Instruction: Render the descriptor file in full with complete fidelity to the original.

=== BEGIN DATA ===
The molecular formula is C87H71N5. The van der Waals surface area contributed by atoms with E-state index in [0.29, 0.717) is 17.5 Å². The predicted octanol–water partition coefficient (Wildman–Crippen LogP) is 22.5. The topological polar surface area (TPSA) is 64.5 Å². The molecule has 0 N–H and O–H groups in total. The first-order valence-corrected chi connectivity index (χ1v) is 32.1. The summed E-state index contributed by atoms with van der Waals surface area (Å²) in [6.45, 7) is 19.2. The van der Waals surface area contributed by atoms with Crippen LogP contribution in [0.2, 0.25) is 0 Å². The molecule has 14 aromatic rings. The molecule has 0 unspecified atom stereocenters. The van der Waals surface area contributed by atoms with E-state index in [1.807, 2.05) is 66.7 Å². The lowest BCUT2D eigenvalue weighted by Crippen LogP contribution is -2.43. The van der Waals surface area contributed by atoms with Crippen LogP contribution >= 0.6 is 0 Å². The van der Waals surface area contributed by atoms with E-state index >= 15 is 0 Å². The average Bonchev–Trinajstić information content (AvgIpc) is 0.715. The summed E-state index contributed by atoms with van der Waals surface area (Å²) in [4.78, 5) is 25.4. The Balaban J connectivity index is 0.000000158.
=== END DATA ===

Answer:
The molecular formula is C87H71N5. The van der Waals surface area contributed by atoms with E-state index in [0.29, 0.717) is 17.5 Å². The predicted octanol–water partition coefficient (Wildman–Crippen LogP) is 22.5. The topological polar surface area (TPSA) is 64.5 Å². The molecule has 0 N–H and O–H groups in total. The first-order valence-corrected chi connectivity index (χ1v) is 32.1. The summed E-state index contributed by atoms with van der Waals surface area (Å²) in [6.45, 7) is 19.2. The van der Waals surface area contributed by atoms with Crippen LogP contribution in [0.2, 0.25) is 0 Å². The molecule has 14 aromatic rings. The molecule has 0 unspecified atom stereocenters. The van der Waals surface area contributed by atoms with E-state index in [1.807, 2.05) is 66.7 Å². The lowest BCUT2D eigenvalue weighted by Crippen LogP contribution is -2.43. The van der Waals surface area contributed by atoms with Crippen LogP contribution >= 0.6 is 0 Å². The van der Waals surface area contributed by atoms with E-state index >= 15 is 0 Å². The average Bonchev–Trinajstić information content (AvgIpc) is 0.715. The summed E-state index contributed by atoms with van der Waals surface area (Å²) in [4.78, 5) is 25.4. The Balaban J connectivity index is 0.000000158.